Making and taking time has a rhythm all its own. I don’t think “finding the rhythm” happens in just a few days. Rather, it’s like all the tasks we’ve set ourselves. First we recognize ourselves in our writing. Then we engage the Rebel to protect time and intention. Each step of the process requires reflection, followed by action. The path is not necessarily linear. Sometimes it’s two steps forward and one step back. There are doubts. No program works magic. It’s what we do with what we learn that makes the magic.
If you haven’t had as much time to work on assignments as you might like, or if you’ve hit a rough patch, or an unexpected detour, don’t beat yourself. Guilt is wasted energy. Give yourself a break– but don’t give up on participating. This is a community and we’re all flowing in and out of it at our own pace. Stick with us. Pick up where you left off. Keep showing up.
And think about this: plenty of studies have concluded that what we think about (AND what comes out of our mouths) shapes our experience of reality. Unfortunately we are often not intentional when it comes to disciplining our thoughts. The simplest idea related to this, is that of the glass–half empty or half full. Which is it for you? Someone recently told me when we ask that question we forget we can always top off the glass!
This isn’t a new idea for most of us. It is however, quite possible that while we know we could be handling our thoughts differently, we don’t make any effort to do it. Maybe we’re lazy. Maybe we’re afraid it won't work and we’ll be disappointed and even more stuck than we feel right now. I get it. But the fact is, you are the boss of you. It takes effort to turn around a thought pattern cycle that has existed for awhile (maybe most of your life) but what’s the alternative? Staying stuck? Dealing on a daily basis with guilt or disappointment? You could hire a therapist and some people do. But you can also do this for yourself.
The clock is ticking, and your mind is a wild thing. It’s like a child and needs to be shown how to behave. There are steps you can take to train your mind to think differently. Begin by writing a list of things you can think or say when doubt or guilt begins to contaminate your day. If you think thoughts that are repeat offenders–those are the ones we default to when we’re not feeling secure in any situation–notice them. Write a sentence that rebukes the thought. Keep it handy and use it. Another helpful step? Plan the comeback–the line you’ll think or say that affirms the goodness in you. The right you have to succeed. the belief you deserve that while somethings in life don’t work out, overall you’re still good.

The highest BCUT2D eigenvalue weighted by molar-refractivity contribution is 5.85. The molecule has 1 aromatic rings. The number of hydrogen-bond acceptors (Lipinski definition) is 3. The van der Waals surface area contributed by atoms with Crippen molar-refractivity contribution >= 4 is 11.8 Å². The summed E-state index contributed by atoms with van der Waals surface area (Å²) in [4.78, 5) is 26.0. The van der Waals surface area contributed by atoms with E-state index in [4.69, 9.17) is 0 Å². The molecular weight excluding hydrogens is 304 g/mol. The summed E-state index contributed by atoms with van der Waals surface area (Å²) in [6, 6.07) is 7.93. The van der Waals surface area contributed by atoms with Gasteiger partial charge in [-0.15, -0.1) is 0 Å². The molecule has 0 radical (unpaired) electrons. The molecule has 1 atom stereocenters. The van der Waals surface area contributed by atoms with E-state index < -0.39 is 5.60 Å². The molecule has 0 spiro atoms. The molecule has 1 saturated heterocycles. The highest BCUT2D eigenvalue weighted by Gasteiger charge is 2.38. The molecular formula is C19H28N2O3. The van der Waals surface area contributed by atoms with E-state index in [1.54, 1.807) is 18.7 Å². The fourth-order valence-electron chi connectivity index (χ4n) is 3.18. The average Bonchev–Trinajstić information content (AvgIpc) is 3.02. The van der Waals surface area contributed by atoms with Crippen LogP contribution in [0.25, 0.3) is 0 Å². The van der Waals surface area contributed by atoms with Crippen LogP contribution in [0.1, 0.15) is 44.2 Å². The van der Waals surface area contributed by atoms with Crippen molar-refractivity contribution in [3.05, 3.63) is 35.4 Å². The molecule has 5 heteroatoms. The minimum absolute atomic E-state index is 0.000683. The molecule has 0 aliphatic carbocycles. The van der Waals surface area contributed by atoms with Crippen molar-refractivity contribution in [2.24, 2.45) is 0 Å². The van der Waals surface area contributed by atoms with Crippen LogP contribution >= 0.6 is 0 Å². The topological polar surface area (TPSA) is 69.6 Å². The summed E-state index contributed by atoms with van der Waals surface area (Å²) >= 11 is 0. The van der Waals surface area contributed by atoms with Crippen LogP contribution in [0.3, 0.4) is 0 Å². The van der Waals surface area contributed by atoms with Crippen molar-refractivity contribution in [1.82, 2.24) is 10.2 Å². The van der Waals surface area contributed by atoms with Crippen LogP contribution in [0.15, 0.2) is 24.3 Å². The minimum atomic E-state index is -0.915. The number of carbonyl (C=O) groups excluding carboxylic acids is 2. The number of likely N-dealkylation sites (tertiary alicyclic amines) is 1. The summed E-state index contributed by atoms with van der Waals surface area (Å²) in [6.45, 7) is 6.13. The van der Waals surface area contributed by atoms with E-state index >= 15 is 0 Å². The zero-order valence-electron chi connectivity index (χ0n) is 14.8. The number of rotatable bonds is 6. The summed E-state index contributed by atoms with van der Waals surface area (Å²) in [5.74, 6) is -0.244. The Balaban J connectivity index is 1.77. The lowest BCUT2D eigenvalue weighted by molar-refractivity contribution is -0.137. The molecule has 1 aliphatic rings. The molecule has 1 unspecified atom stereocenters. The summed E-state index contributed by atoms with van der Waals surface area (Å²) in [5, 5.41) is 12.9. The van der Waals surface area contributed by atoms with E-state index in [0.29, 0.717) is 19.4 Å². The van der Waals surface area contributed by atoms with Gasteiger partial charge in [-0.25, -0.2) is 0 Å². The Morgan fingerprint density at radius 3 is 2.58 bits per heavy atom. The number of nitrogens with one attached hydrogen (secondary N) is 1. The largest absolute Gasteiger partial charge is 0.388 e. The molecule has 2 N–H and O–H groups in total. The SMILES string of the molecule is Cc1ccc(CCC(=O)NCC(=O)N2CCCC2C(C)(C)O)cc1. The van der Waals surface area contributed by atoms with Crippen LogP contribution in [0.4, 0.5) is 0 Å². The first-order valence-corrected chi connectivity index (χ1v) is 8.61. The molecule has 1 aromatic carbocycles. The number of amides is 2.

Spend some time on this. Make it part of your practice. It will help. Have a good week.
Thanks to everyone who was able to attend our Skype call yesterday. While we were all learning the ropes, I think we shared some good ideas and observations, so I am grateful that the time worked for several of us, and I hope a time in the future will work for an even larger turnout. Send questions or comments, which will help me plan for another call.
Our conversation was recorded and will be available for everyone to hear. Our topics were creative intuition and strategies for focusing. Which folded back into the ideas posed in Week 4. Handling limitations! Or encouraging/choosing them.
When I think about all the early books I read and lectures I listened to (as long as fifteen years ago) - I have to laugh. It was all delicious, engaging, and intriguing; but so far over my head! I needed slow unfolding in order for it to make sense. I needed to cull ideas that didn’t work for me - so I could more clearly focus on ideas that did work for me. Synthesizing ideas - and translating them into a new model, distinctly my own, was a stretch and challenge for me; just as many of the ideas presented so far have been challenges for some of you. I had to write my own shitty first draft just like everybody else. At that time I knew I had to get writing. It was time to start. No matter how unready I felt.